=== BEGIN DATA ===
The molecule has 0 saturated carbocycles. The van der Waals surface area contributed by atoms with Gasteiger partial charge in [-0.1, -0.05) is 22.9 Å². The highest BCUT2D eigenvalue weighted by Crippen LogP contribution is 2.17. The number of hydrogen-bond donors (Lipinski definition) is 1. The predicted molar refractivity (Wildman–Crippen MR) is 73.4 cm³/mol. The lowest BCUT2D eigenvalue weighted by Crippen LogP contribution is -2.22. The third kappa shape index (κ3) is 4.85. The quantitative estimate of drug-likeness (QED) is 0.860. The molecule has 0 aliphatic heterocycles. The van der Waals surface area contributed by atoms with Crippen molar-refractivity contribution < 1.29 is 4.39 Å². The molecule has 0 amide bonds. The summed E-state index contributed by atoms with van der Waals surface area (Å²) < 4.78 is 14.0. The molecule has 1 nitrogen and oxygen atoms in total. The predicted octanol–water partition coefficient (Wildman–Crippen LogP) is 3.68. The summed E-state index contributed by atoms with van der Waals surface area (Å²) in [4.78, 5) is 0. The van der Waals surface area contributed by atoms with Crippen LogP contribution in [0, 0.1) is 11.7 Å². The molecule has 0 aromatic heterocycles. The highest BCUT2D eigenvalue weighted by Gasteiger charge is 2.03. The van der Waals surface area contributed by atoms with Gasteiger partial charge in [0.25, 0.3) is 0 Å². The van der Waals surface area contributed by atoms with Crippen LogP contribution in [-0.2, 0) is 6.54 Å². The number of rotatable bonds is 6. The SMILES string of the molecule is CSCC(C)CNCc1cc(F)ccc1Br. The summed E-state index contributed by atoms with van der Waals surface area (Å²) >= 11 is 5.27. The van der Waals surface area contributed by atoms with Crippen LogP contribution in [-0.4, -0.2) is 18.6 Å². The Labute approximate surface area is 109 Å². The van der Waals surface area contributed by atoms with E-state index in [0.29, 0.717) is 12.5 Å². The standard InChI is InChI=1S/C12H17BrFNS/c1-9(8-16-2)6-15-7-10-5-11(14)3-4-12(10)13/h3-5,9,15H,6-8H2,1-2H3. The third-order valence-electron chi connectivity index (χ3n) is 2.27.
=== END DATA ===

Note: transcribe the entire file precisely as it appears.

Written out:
The molecule has 0 saturated carbocycles. The van der Waals surface area contributed by atoms with Gasteiger partial charge in [-0.1, -0.05) is 22.9 Å². The highest BCUT2D eigenvalue weighted by Crippen LogP contribution is 2.17. The number of hydrogen-bond donors (Lipinski definition) is 1. The predicted molar refractivity (Wildman–Crippen MR) is 73.4 cm³/mol. The lowest BCUT2D eigenvalue weighted by Crippen LogP contribution is -2.22. The third kappa shape index (κ3) is 4.85. The quantitative estimate of drug-likeness (QED) is 0.860. The molecule has 0 aliphatic heterocycles. The van der Waals surface area contributed by atoms with Crippen molar-refractivity contribution < 1.29 is 4.39 Å². The molecule has 0 amide bonds. The summed E-state index contributed by atoms with van der Waals surface area (Å²) < 4.78 is 14.0. The molecule has 1 nitrogen and oxygen atoms in total. The predicted octanol–water partition coefficient (Wildman–Crippen LogP) is 3.68. The summed E-state index contributed by atoms with van der Waals surface area (Å²) in [4.78, 5) is 0. The van der Waals surface area contributed by atoms with Crippen LogP contribution in [0, 0.1) is 11.7 Å². The molecule has 0 aromatic heterocycles. The highest BCUT2D eigenvalue weighted by Gasteiger charge is 2.03. The van der Waals surface area contributed by atoms with Gasteiger partial charge in [0.25, 0.3) is 0 Å². The van der Waals surface area contributed by atoms with Crippen LogP contribution in [-0.2, 0) is 6.54 Å². The number of rotatable bonds is 6. The SMILES string of the molecule is CSCC(C)CNCc1cc(F)ccc1Br. The summed E-state index contributed by atoms with van der Waals surface area (Å²) >= 11 is 5.27. The van der Waals surface area contributed by atoms with Crippen LogP contribution in [-0.4, -0.2) is 18.6 Å². The Labute approximate surface area is 109 Å². The van der Waals surface area contributed by atoms with E-state index in [0.29, 0.717) is 12.5 Å². The standard InChI is InChI=1S/C12H17BrFNS/c1-9(8-16-2)6-15-7-10-5-11(14)3-4-12(10)13/h3-5,9,15H,6-8H2,1-2H3. The third-order valence-electron chi connectivity index (χ3n) is 2.27.